Look Up And Learn

Heather Corbally Bryant, lecturer in the writing program

Photo by Richard Howard

Heather Corbally Bryant, lecturer in the writing program, teaches You Are (Not) Here: Writing in the Distracted Age. In the course description, she wrote, “Connecting to this virtual, ceaselessly changing world often means turning away from the physical realm and prioritizing immediate reaction over thoughtful reflection.”

That’s an effect Writing 116–117 aims to undo. The first step: Put down your phone. (This rule is so serious that Bryant marks students who look at their phones during class as absent.)

Through two semesters, students in the first-year seminar read writings by Ralph Waldo Emerson and Henry David Thoreau, Aldo Leopold, Maya Angelou, Annie Dillard, and more. And they get outside the classroom, exploring both the College campus and the larger world around Wellesley. Last year, Bryant says, “We went to the Isabella Stewart Gardner Museum. We went to the Concord Museum to see the Thoreau exhibit. We went to Walden Pond.”

This year, the seminar has received support from the Paulson Ecology of Place Initiative, a five-year program funded during the comprehensive campaign by Wendy Judge Paulson ’69 to nurture Wellesley students’ connection with the natural environment on campus—and take that concern out into the world. Bryant’s plans include “creating an interpretive nature trail on campus with a combination of poems and writings about place, installed in situ for all to share.”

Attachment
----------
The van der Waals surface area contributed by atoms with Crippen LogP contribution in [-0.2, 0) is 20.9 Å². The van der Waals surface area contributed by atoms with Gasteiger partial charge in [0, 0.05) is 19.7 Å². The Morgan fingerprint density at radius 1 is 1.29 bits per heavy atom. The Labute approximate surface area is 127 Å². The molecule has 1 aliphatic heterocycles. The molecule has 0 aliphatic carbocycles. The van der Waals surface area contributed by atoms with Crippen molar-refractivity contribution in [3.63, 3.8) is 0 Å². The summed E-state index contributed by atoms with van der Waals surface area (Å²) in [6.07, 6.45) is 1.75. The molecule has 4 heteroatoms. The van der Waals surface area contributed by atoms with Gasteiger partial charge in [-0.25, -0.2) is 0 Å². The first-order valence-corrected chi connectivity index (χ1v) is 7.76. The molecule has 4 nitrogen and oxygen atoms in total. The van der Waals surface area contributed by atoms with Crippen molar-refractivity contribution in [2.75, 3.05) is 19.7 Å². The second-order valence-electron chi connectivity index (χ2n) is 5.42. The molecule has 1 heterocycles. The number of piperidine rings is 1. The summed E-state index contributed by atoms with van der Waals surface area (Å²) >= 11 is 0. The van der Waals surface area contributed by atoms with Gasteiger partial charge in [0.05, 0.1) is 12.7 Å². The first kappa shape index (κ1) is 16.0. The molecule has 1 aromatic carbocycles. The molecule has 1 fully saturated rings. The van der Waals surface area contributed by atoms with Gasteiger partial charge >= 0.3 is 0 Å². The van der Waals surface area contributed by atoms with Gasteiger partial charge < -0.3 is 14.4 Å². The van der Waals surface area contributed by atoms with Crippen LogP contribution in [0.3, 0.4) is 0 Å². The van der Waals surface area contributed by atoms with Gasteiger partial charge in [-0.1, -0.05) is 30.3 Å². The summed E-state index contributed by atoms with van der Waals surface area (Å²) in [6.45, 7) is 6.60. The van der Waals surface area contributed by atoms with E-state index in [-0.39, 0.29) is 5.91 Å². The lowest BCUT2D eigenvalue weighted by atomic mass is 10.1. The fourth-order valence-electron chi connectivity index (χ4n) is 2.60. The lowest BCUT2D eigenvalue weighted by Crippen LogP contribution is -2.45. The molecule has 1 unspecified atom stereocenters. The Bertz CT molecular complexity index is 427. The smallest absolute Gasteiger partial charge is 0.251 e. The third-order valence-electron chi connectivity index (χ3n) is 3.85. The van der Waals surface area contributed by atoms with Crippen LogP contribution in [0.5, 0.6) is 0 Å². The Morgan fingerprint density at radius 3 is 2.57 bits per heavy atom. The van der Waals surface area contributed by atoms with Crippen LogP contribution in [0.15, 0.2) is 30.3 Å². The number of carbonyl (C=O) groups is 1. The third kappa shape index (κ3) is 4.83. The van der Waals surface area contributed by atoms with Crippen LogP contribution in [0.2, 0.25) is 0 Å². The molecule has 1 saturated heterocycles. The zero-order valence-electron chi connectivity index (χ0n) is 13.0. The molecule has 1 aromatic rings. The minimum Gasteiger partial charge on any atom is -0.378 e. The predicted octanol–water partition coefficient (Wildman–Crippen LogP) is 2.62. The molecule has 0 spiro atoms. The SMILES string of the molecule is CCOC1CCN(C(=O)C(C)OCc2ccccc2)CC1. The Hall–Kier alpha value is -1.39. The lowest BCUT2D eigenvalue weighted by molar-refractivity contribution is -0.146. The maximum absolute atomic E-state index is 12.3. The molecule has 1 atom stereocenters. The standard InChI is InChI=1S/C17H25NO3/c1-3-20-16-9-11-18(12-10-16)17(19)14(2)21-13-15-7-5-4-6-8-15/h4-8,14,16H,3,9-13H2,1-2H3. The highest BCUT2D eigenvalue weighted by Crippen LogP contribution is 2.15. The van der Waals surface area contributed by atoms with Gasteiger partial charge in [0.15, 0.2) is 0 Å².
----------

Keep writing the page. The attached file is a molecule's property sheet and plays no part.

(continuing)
Bryant’s class doesn’t reject technology out of hand; rather, it aims to manage it as a tool. Students write blogs, and a major assignment is to create a digital story. Last year, one student “walked the campus looking at her phone, and then walked the campus and looked up,” for the assignment, Bryant says. “She did the same route the two different ways. And she realized that we’re in this place of incredible beauty that we don’t see.”

Putting down phones and getting out in the world changes students’ perspective, says Bryant. And, she adds, “It really changes their experience of place, because they are looking around, they are walking around, they are noticing.”

Bryant, who has published several volumes of poetry as well as scholarly writing, keeps her own writing—her own noticing—alive by writing a poem every day. “I’ve been doing it since August 15, 2003,” she says.

And not a phone in sight.

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